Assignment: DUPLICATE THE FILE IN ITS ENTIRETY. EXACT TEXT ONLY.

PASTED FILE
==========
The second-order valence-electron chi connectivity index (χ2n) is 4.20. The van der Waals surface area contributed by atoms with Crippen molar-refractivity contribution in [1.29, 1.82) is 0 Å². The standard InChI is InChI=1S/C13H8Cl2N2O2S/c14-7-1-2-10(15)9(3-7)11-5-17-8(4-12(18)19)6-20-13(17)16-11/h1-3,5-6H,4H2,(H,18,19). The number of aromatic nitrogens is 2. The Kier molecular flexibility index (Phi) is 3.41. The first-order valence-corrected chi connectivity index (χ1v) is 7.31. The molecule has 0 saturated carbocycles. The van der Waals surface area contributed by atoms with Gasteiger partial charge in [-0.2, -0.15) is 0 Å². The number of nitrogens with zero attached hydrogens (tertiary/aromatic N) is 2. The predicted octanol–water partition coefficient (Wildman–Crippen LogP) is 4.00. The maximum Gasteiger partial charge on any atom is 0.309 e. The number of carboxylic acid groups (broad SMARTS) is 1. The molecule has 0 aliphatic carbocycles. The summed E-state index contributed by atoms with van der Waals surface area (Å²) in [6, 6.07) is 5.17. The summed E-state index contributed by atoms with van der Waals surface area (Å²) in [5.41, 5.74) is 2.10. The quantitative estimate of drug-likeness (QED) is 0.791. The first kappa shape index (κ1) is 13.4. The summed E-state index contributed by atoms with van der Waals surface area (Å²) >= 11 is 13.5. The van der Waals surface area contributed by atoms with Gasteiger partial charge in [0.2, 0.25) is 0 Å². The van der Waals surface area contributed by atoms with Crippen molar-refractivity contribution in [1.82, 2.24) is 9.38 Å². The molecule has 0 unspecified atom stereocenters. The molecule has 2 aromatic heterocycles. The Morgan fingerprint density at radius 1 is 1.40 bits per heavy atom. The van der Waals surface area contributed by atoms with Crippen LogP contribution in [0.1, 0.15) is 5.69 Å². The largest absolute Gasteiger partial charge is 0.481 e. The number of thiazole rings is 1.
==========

The second-order valence-electron chi connectivity index (χ2n) is 4.20. The van der Waals surface area contributed by atoms with Crippen molar-refractivity contribution in [1.29, 1.82) is 0 Å². The standard InChI is InChI=1S/C13H8Cl2N2O2S/c14-7-1-2-10(15)9(3-7)11-5-17-8(4-12(18)19)6-20-13(17)16-11/h1-3,5-6H,4H2,(H,18,19). The number of aromatic nitrogens is 2. The Kier molecular flexibility index (Phi) is 3.41. The first-order valence-corrected chi connectivity index (χ1v) is 7.31. The molecule has 0 saturated carbocycles. The van der Waals surface area contributed by atoms with Gasteiger partial charge in [-0.2, -0.15) is 0 Å². The number of nitrogens with zero attached hydrogens (tertiary/aromatic N) is 2. The predicted octanol–water partition coefficient (Wildman–Crippen LogP) is 4.00. The maximum Gasteiger partial charge on any atom is 0.309 e. The number of carboxylic acid groups (broad SMARTS) is 1. The molecule has 0 aliphatic carbocycles. The summed E-state index contributed by atoms with van der Waals surface area (Å²) in [6, 6.07) is 5.17. The summed E-state index contributed by atoms with van der Waals surface area (Å²) in [5.41, 5.74) is 2.10. The quantitative estimate of drug-likeness (QED) is 0.791. The first kappa shape index (κ1) is 13.4. The summed E-state index contributed by atoms with van der Waals surface area (Å²) >= 11 is 13.5. The van der Waals surface area contributed by atoms with Gasteiger partial charge in [0.2, 0.25) is 0 Å². The van der Waals surface area contributed by atoms with Crippen molar-refractivity contribution in [1.82, 2.24) is 9.38 Å². The molecule has 0 unspecified atom stereocenters. The molecule has 2 aromatic heterocycles. The Morgan fingerprint density at radius 1 is 1.40 bits per heavy atom. The van der Waals surface area contributed by atoms with Crippen LogP contribution in [0.1, 0.15) is 5.69 Å². The largest absolute Gasteiger partial charge is 0.481 e. The number of thiazole rings is 1.